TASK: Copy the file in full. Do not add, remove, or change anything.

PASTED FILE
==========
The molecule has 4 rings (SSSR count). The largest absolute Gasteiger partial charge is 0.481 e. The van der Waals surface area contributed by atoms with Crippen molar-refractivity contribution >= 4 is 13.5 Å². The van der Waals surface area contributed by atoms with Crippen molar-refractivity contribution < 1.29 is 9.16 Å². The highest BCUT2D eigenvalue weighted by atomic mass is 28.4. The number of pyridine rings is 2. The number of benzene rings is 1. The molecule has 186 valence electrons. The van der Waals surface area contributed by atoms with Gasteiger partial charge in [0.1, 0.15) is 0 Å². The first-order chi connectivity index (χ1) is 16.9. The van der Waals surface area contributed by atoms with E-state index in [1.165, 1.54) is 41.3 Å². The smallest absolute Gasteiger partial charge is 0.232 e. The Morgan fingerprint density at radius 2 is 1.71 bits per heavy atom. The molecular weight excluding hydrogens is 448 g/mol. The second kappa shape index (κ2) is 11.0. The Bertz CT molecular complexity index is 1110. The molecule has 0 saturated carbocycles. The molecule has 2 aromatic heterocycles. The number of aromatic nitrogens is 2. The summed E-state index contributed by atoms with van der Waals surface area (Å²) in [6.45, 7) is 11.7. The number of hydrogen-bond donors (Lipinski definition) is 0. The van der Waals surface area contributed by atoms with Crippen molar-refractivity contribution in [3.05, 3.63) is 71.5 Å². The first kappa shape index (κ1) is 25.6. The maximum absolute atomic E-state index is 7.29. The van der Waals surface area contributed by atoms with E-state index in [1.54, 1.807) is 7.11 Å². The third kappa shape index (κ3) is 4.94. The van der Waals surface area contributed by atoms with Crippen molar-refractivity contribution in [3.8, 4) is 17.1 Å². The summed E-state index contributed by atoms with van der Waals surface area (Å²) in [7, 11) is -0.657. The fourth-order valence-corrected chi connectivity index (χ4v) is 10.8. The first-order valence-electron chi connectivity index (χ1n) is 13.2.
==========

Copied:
The molecule has 4 rings (SSSR count). The largest absolute Gasteiger partial charge is 0.481 e. The van der Waals surface area contributed by atoms with Crippen molar-refractivity contribution >= 4 is 13.5 Å². The van der Waals surface area contributed by atoms with Crippen molar-refractivity contribution < 1.29 is 9.16 Å². The highest BCUT2D eigenvalue weighted by atomic mass is 28.4. The number of pyridine rings is 2. The number of benzene rings is 1. The molecule has 186 valence electrons. The van der Waals surface area contributed by atoms with Gasteiger partial charge in [0.1, 0.15) is 0 Å². The first-order chi connectivity index (χ1) is 16.9. The van der Waals surface area contributed by atoms with E-state index in [1.165, 1.54) is 41.3 Å². The smallest absolute Gasteiger partial charge is 0.232 e. The Morgan fingerprint density at radius 2 is 1.71 bits per heavy atom. The molecular weight excluding hydrogens is 448 g/mol. The second kappa shape index (κ2) is 11.0. The Bertz CT molecular complexity index is 1110. The molecule has 0 saturated carbocycles. The molecule has 2 aromatic heterocycles. The number of aromatic nitrogens is 2. The summed E-state index contributed by atoms with van der Waals surface area (Å²) in [6.45, 7) is 11.7. The number of hydrogen-bond donors (Lipinski definition) is 0. The van der Waals surface area contributed by atoms with Crippen molar-refractivity contribution in [3.05, 3.63) is 71.5 Å². The first kappa shape index (κ1) is 25.6. The maximum absolute atomic E-state index is 7.29. The van der Waals surface area contributed by atoms with E-state index in [1.54, 1.807) is 7.11 Å². The third kappa shape index (κ3) is 4.94. The van der Waals surface area contributed by atoms with Crippen molar-refractivity contribution in [3.8, 4) is 17.1 Å². The summed E-state index contributed by atoms with van der Waals surface area (Å²) in [7, 11) is -0.657. The fourth-order valence-corrected chi connectivity index (χ4v) is 10.8. The first-order valence-electron chi connectivity index (χ1n) is 13.2.